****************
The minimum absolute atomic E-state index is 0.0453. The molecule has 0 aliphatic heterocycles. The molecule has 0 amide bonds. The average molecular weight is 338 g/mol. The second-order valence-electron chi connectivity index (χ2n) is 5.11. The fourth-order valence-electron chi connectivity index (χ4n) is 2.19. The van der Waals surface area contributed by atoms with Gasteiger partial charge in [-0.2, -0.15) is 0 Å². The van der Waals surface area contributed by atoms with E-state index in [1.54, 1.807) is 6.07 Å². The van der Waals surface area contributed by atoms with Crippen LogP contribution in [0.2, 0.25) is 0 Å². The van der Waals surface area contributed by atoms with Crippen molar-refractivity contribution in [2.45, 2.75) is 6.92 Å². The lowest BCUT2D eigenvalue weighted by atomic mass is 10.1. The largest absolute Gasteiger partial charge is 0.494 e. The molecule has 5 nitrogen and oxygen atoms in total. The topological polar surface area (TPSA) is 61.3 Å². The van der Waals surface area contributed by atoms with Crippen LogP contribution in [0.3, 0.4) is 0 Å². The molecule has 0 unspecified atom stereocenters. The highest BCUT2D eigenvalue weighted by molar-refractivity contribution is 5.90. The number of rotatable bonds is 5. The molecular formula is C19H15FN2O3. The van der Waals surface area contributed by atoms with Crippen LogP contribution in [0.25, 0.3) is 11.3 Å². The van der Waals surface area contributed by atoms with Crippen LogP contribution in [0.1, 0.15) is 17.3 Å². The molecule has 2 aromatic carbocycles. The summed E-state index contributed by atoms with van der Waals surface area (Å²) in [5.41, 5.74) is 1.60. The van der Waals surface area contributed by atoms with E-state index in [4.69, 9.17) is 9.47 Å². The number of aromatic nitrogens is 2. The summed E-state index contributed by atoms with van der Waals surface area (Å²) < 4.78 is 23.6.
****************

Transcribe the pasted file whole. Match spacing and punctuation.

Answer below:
The minimum absolute atomic E-state index is 0.0453. The molecule has 0 aliphatic heterocycles. The molecule has 0 amide bonds. The average molecular weight is 338 g/mol. The second-order valence-electron chi connectivity index (χ2n) is 5.11. The fourth-order valence-electron chi connectivity index (χ4n) is 2.19. The van der Waals surface area contributed by atoms with Gasteiger partial charge in [-0.2, -0.15) is 0 Å². The van der Waals surface area contributed by atoms with E-state index in [1.54, 1.807) is 6.07 Å². The van der Waals surface area contributed by atoms with Crippen LogP contribution in [0.2, 0.25) is 0 Å². The van der Waals surface area contributed by atoms with Crippen molar-refractivity contribution in [2.45, 2.75) is 6.92 Å². The lowest BCUT2D eigenvalue weighted by atomic mass is 10.1. The largest absolute Gasteiger partial charge is 0.494 e. The molecule has 5 nitrogen and oxygen atoms in total. The topological polar surface area (TPSA) is 61.3 Å². The van der Waals surface area contributed by atoms with Crippen LogP contribution in [0.3, 0.4) is 0 Å². The molecule has 0 unspecified atom stereocenters. The highest BCUT2D eigenvalue weighted by molar-refractivity contribution is 5.90. The number of rotatable bonds is 5. The molecular formula is C19H15FN2O3. The van der Waals surface area contributed by atoms with Crippen LogP contribution in [0.25, 0.3) is 11.3 Å². The van der Waals surface area contributed by atoms with Crippen LogP contribution in [0.1, 0.15) is 17.3 Å². The molecule has 2 aromatic carbocycles. The summed E-state index contributed by atoms with van der Waals surface area (Å²) in [5.41, 5.74) is 1.60. The van der Waals surface area contributed by atoms with E-state index in [4.69, 9.17) is 9.47 Å². The number of aromatic nitrogens is 2. The summed E-state index contributed by atoms with van der Waals surface area (Å²) < 4.78 is 23.6.